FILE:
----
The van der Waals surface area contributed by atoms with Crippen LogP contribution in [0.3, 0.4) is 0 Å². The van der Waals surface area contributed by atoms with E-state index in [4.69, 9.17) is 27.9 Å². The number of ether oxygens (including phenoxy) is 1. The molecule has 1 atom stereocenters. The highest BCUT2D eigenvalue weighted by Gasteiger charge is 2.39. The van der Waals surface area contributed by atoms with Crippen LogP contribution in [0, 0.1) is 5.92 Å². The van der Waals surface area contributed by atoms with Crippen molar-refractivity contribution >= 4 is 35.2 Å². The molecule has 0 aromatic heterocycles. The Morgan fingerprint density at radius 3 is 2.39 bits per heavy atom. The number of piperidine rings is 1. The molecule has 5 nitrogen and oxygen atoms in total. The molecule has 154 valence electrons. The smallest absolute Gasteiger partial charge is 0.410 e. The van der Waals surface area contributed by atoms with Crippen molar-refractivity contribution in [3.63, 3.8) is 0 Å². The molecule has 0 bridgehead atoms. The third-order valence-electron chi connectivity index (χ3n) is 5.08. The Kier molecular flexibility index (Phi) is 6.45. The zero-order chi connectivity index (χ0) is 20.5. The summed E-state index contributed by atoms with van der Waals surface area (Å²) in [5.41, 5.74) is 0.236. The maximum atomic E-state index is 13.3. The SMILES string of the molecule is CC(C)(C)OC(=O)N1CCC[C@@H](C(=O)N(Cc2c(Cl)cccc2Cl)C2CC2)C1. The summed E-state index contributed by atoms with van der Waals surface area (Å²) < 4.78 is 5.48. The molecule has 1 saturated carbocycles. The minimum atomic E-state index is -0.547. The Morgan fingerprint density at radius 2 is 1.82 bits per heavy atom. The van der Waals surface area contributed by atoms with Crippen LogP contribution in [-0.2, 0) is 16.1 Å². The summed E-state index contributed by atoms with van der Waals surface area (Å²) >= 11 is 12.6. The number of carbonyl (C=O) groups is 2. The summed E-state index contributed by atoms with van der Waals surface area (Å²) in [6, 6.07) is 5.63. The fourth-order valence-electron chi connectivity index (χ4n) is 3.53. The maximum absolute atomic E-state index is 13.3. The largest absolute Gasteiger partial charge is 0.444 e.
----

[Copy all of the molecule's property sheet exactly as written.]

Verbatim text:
The van der Waals surface area contributed by atoms with Crippen LogP contribution in [0.3, 0.4) is 0 Å². The van der Waals surface area contributed by atoms with E-state index in [4.69, 9.17) is 27.9 Å². The number of ether oxygens (including phenoxy) is 1. The molecule has 1 atom stereocenters. The highest BCUT2D eigenvalue weighted by Gasteiger charge is 2.39. The van der Waals surface area contributed by atoms with Crippen LogP contribution in [0, 0.1) is 5.92 Å². The van der Waals surface area contributed by atoms with Crippen molar-refractivity contribution >= 4 is 35.2 Å². The molecule has 0 aromatic heterocycles. The Morgan fingerprint density at radius 3 is 2.39 bits per heavy atom. The number of piperidine rings is 1. The molecule has 5 nitrogen and oxygen atoms in total. The molecule has 154 valence electrons. The smallest absolute Gasteiger partial charge is 0.410 e. The van der Waals surface area contributed by atoms with Crippen molar-refractivity contribution in [3.63, 3.8) is 0 Å². The molecule has 0 bridgehead atoms. The third-order valence-electron chi connectivity index (χ3n) is 5.08. The Kier molecular flexibility index (Phi) is 6.45. The zero-order chi connectivity index (χ0) is 20.5. The summed E-state index contributed by atoms with van der Waals surface area (Å²) in [5.41, 5.74) is 0.236. The maximum atomic E-state index is 13.3. The SMILES string of the molecule is CC(C)(C)OC(=O)N1CCC[C@@H](C(=O)N(Cc2c(Cl)cccc2Cl)C2CC2)C1. The summed E-state index contributed by atoms with van der Waals surface area (Å²) < 4.78 is 5.48. The molecule has 1 saturated carbocycles. The minimum atomic E-state index is -0.547. The Morgan fingerprint density at radius 2 is 1.82 bits per heavy atom. The van der Waals surface area contributed by atoms with Crippen LogP contribution in [-0.2, 0) is 16.1 Å². The summed E-state index contributed by atoms with van der Waals surface area (Å²) >= 11 is 12.6. The number of carbonyl (C=O) groups is 2. The summed E-state index contributed by atoms with van der Waals surface area (Å²) in [6, 6.07) is 5.63. The fourth-order valence-electron chi connectivity index (χ4n) is 3.53. The maximum absolute atomic E-state index is 13.3. The largest absolute Gasteiger partial charge is 0.444 e.